Drought Could Hamper Forest Recovery After Rim Fire

California's dry weather could make it tough for young trees to get established after the Rim Fire. (Photo: Lauren Sommer/KQED)
California's dry soil could make it tough for young trees to get established after the Rim Fire. (Photo: Lauren Sommer/KQED)

Fire ecologists say it will take decades for forests to recover from the Rim Fire in Yosemite National Park, given the extent of the high-severity burn. Now they’re adding another concern to that list: California’s dry weather.

The sprawling stands of dead trees, an estimated 40 percent of the burned area, are reminiscent of another major national park fire: Yellowstone in 1998.

“Initial response was that Yellowstone had been destroyed and it was a disaster,” says Malcolm North, a Forest Service ecologist. “We’ve come to understand that fire was actually very characteristic for Yellowstone and did a lot of ecological benefit.”

But here, not so much. Forests in Yellowstone adapted to high-intensity fires, as seen in the lodgepole pines commonly found there. “The cones on the tree are actually sealed with pitch and only open up and release new seeds under high-intensity fire,” says North. “We have lodgepole pine in California but in almost all of it, the cones do not open and release seeds the same way.”

Lodgepole pines regrowing 15 years after the Yellowstone fire. (Photo: Monica Turner)
Lodgepole pines regrowing 15 years after the Yellowstone fire. (Photo: Monica Turner)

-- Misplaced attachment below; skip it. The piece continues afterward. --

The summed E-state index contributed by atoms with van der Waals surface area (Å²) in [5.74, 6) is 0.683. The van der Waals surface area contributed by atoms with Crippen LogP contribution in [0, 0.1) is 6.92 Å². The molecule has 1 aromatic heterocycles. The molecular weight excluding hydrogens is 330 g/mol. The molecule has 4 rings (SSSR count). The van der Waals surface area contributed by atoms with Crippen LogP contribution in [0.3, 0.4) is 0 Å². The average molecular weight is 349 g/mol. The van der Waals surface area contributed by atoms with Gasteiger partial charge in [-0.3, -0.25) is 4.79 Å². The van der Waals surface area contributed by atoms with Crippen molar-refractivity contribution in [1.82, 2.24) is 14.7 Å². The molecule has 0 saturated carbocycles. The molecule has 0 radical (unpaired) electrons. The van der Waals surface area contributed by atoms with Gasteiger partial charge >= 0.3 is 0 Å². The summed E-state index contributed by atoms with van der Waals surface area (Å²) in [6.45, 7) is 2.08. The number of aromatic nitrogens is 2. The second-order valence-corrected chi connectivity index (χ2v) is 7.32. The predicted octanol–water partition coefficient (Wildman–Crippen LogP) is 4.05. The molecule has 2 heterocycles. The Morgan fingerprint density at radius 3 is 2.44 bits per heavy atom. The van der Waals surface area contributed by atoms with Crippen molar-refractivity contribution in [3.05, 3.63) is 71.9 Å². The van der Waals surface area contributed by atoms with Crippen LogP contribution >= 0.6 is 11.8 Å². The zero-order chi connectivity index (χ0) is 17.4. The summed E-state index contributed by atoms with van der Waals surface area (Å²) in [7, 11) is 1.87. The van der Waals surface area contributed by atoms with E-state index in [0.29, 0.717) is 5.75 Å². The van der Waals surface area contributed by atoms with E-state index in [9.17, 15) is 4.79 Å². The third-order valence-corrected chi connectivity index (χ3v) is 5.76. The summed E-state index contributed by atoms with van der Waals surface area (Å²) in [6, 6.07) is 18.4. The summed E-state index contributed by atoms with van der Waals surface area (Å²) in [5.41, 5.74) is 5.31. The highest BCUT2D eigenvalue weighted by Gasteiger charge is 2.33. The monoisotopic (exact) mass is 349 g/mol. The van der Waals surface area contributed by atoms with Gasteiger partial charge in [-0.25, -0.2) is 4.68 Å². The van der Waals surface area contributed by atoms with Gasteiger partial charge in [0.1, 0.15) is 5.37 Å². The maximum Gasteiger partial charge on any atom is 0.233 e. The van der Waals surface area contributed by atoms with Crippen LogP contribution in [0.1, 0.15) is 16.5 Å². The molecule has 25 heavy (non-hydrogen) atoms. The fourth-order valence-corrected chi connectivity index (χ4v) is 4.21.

A California forest burned 10 years ago in the Cone Fire is replaced with shrubland. (Photo; Malcolm North/USFS)
A California forest burned 10 years ago in the Cone Fire is now shrub land. (Photo: Malcolm North/USFS)

Mid-elevation forests, like the area of the Rim Fire, have historically seen frequent, low-intensity fires where most of the large trees survive and seed the next generation. “You need to have live trees nearby an area for the seed to be blown in on the wind,” North says.

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That could be a challenge in the Rim Fire’s largest swath of dead trees, estimated to be 63,000 acres. “It’s very unlikely that seed is going to be able to get into the interior of that high-severity patch,” says North.

Even when young trees get established, drought could hamper the recovery, as North and other fire ecologists published in the journal Science on Thursday.

“The most susceptible stage of forests throughout their 400-year life is really the first 10 years,” he says. “There’s a much higher likelihood that they’re going to die within that period until they get large enough that they get deep enough root systems.”

It’s been a record-dry year in California so far, something that could aid shrubs and bushes - the quick-colonizers that could potentially take over historically forested areas.

“The shrubs are really strong competitors for soil moisture,” North says. “Not only do you have the influence of the climate drying and making the overall soil moisture lower, the shrubs are much better at picking up and using the soil moisture.”

The Forest Service is currently considering whether to plant trees in badly-burned areas to give shrubs some competition and the forest a head start.